George Orwell spent five years in Burma (now Myanmar) as an imperial policeman. He eventually became disillusioned enough by his experiences to resign from his job. The decision cost him dearly,he would fall on hard times after that.

This book has parallels with E.M.Forster's A Passage to India and seems to be influenced by it. Both books take a look at racial attitudes,an Englisman's friendship with an Indian doctor and feature an English girl who goes off to the colonies to get married and brea

This was my first Orwell 's novel and coincidently it was also Orwell's first novel. It shows.

Burmese Days is essentially about the pettiness and cruelty of colonial society. The novel follows a set of characters but decides, eventually, to focus on John Flory, a timber merchant who is stuck in Burma (Myanmar nowadays) due to his lack of prospects elsewhere. Flory has a love-hate relationship with the land that grants him a living. He hates the white colonial society, with its racism and arroga
Paula Bardell-Hedley
Eric Arthur Blair, better known by his pseudonym George Orwell, was a novelist, essayist, journalist and book critic. He was born in British-ruled India in 1903 and served with the Indian Imperial Police in Burma from 1922 to 1927. This experience inspired his first novel, Burmese Days, which was first published in the USA in 1934.

Orwell later commented:

"...the landscapes of Burma, which, when I was among them, so appalled me as to assume the quality of nightmare, afterward stayed so hauntingly
It is a surprise to read George Orwell's "other books", those well beyond his 2 most famous works. Sometimes, I feel as if Orwell writes as if he is in the mode of an anthropologist, as in The Road to Wigan Pier and at other times someone who has just gone undercover to gather evidence of a crime, as in Burmese Days. Obviously, George Orwell changed a great deal while representing Great Britain in Burma, most unhappy with the role of his government's stance while working in Burma but also, seemi ...more
MJ Nicholls
George’s fictionalised account of his time in Burma with our brave old lads in the Indian Imperial Police. Flory is our antihero, desperately striving for decency and brotherhood and love in a moral backwater populated by the drunk whore-mongering Old Guard English and corrupt local blackmailers, rapists and tyrants (rolled into one here as U Po Kyin). Caught in the middle are the unfortunate Burmese and Indians trapped in an easily manipulated honour system, ruled over with contempt by the inst ...more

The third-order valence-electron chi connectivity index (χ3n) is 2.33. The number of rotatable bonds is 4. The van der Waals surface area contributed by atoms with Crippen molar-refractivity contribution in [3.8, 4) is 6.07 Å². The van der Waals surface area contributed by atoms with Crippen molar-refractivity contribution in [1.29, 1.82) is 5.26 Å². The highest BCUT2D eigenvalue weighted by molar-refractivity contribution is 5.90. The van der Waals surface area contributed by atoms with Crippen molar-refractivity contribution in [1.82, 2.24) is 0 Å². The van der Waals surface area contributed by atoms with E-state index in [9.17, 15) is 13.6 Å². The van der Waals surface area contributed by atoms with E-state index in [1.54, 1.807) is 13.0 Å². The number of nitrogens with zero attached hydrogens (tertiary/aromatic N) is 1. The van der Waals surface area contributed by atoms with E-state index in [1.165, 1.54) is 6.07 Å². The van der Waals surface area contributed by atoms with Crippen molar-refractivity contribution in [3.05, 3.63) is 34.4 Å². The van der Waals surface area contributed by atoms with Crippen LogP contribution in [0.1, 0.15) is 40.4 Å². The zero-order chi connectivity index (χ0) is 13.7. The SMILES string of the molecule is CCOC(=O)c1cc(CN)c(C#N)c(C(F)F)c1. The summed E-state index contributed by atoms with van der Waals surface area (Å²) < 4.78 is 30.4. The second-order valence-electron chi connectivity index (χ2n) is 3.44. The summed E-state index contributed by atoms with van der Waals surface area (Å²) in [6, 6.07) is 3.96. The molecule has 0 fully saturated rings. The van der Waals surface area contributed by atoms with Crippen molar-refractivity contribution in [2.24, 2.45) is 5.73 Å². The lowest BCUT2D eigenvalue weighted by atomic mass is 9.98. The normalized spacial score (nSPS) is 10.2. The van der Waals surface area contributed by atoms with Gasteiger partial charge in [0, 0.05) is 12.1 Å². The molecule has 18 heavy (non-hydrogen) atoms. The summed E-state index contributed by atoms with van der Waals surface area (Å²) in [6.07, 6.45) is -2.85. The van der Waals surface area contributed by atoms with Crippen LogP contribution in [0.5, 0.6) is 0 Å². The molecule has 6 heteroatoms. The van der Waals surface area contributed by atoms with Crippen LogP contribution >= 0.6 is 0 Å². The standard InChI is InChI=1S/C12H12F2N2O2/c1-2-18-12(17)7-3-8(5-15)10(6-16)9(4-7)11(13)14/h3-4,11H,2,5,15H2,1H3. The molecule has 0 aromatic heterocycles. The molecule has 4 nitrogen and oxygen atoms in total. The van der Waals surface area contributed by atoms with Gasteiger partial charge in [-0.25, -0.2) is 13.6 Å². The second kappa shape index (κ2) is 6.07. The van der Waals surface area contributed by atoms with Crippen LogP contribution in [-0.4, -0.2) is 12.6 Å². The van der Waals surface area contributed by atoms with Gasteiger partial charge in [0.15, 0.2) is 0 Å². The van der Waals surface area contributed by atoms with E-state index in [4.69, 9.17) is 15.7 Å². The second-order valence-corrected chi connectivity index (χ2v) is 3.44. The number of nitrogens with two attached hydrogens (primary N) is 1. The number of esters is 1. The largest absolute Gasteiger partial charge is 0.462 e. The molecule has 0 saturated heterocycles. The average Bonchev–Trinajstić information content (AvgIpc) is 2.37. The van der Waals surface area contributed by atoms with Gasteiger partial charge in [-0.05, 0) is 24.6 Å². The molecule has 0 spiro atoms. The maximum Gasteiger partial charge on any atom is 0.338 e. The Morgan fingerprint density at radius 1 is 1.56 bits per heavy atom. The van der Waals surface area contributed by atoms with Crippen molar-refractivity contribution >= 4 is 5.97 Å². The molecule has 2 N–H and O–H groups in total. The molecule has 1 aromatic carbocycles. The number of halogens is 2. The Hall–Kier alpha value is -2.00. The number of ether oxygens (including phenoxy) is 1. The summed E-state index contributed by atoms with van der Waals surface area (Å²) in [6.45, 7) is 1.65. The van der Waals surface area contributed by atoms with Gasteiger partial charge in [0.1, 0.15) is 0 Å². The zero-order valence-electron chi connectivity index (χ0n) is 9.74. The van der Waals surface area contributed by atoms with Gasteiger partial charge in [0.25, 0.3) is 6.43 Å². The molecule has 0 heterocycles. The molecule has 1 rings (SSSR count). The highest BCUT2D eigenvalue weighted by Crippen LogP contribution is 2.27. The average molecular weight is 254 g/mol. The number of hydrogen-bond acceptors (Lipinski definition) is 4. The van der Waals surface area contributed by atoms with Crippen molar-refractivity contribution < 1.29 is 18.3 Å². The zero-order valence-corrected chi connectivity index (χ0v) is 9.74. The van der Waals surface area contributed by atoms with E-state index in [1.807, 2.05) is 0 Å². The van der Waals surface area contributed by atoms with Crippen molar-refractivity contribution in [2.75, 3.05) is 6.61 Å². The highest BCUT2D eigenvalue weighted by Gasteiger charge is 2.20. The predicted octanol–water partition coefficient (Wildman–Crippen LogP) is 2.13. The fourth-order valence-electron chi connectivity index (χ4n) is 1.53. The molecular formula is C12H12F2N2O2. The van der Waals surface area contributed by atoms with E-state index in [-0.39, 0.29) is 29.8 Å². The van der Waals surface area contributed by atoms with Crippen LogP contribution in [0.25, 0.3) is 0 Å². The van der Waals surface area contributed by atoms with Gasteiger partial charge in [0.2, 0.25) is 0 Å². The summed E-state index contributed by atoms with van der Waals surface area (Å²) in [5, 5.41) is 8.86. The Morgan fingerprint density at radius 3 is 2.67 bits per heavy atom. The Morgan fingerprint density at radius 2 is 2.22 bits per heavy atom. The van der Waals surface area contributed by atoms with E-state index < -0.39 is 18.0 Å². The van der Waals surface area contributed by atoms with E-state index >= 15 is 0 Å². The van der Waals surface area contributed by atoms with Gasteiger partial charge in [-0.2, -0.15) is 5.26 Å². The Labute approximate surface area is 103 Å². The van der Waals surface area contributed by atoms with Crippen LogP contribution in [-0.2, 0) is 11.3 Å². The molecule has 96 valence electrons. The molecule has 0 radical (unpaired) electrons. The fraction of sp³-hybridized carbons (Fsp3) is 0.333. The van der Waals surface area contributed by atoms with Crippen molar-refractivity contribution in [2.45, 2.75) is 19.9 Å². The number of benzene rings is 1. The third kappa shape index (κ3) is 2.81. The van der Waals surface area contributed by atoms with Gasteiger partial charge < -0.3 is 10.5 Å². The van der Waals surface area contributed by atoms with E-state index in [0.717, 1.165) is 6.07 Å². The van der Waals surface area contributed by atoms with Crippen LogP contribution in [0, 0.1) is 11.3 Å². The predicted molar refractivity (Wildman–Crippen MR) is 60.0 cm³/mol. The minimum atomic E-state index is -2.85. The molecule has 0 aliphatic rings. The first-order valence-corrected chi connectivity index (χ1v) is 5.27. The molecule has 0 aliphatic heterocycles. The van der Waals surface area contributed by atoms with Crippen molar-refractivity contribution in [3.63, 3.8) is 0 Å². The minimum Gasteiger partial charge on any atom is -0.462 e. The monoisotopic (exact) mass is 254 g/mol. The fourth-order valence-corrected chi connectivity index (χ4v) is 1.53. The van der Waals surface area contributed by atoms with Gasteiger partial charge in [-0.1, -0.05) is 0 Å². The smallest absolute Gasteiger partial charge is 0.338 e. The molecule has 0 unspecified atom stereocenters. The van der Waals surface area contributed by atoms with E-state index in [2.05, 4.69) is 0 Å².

E. G.
Nov 19, 2013 rated it it was amazing  ·  review of another edition
Sketch-map of Kyauktada
A Note on the Text

--Burmese Days
Sep 10, 2013 rated it really liked it  ·  review of another edition
Shelves: audiobook

I’m on a bit of a George Orwell kick at the moment. Until a few months ago, my experience of Orwell’s writing was limited to the truly brilliant 1984. I’m not sure why I’d not read anything else he wrote, particularly given that I’ve read 1984 multiple times. In any event, a walking tour in Paris which took in the street where Orwell (then just plain Eric Blair) lived and which is evoked in the first scene in Down and Out in Paris and London led me to read that particular work and now I can’t ge
Sam Quixote
George Orwell’s first novel, Burmese Days, is a damning look at British Imperialism and the effects of colonialism on both the British and the native populace. John Flory is an expatriate timber merchant who has lived in Burma for 15 years and become thoroughly jaded, spending his days drinking and whoring in a miserable haze. Then Dr Veraswami, his Indian friend, desperately implores Flory for membership to the European Club which he knows is the only thing that would save him from corrupt and ...more